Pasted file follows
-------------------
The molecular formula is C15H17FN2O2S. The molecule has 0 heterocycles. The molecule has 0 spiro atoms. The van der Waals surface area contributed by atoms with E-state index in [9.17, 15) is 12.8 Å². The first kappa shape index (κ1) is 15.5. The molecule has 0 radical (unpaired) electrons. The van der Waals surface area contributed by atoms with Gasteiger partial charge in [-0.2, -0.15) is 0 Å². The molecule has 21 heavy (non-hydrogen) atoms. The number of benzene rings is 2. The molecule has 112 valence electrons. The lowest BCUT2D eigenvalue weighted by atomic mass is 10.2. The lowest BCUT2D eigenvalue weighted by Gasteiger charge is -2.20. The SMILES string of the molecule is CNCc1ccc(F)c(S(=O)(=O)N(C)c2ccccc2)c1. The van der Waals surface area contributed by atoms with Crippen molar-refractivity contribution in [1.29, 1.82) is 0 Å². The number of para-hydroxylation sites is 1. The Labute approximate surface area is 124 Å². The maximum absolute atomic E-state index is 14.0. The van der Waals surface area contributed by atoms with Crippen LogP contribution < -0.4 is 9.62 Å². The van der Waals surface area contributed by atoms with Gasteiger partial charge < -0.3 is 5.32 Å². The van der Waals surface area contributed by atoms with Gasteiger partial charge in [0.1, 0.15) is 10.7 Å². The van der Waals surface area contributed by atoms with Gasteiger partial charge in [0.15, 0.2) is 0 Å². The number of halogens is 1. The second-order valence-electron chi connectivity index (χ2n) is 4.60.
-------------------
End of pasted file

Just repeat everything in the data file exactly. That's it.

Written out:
The molecular formula is C15H17FN2O2S. The molecule has 0 heterocycles. The molecule has 0 spiro atoms. The van der Waals surface area contributed by atoms with E-state index in [9.17, 15) is 12.8 Å². The first kappa shape index (κ1) is 15.5. The molecule has 0 radical (unpaired) electrons. The van der Waals surface area contributed by atoms with Gasteiger partial charge in [-0.2, -0.15) is 0 Å². The molecule has 21 heavy (non-hydrogen) atoms. The number of benzene rings is 2. The molecule has 112 valence electrons. The lowest BCUT2D eigenvalue weighted by atomic mass is 10.2. The lowest BCUT2D eigenvalue weighted by Gasteiger charge is -2.20. The SMILES string of the molecule is CNCc1ccc(F)c(S(=O)(=O)N(C)c2ccccc2)c1. The van der Waals surface area contributed by atoms with Crippen molar-refractivity contribution in [1.29, 1.82) is 0 Å². The number of para-hydroxylation sites is 1. The Labute approximate surface area is 124 Å². The maximum absolute atomic E-state index is 14.0. The van der Waals surface area contributed by atoms with Crippen LogP contribution < -0.4 is 9.62 Å². The van der Waals surface area contributed by atoms with Gasteiger partial charge < -0.3 is 5.32 Å². The van der Waals surface area contributed by atoms with Gasteiger partial charge in [0.1, 0.15) is 10.7 Å². The van der Waals surface area contributed by atoms with Gasteiger partial charge in [0.15, 0.2) is 0 Å². The number of halogens is 1. The second-order valence-electron chi connectivity index (χ2n) is 4.60.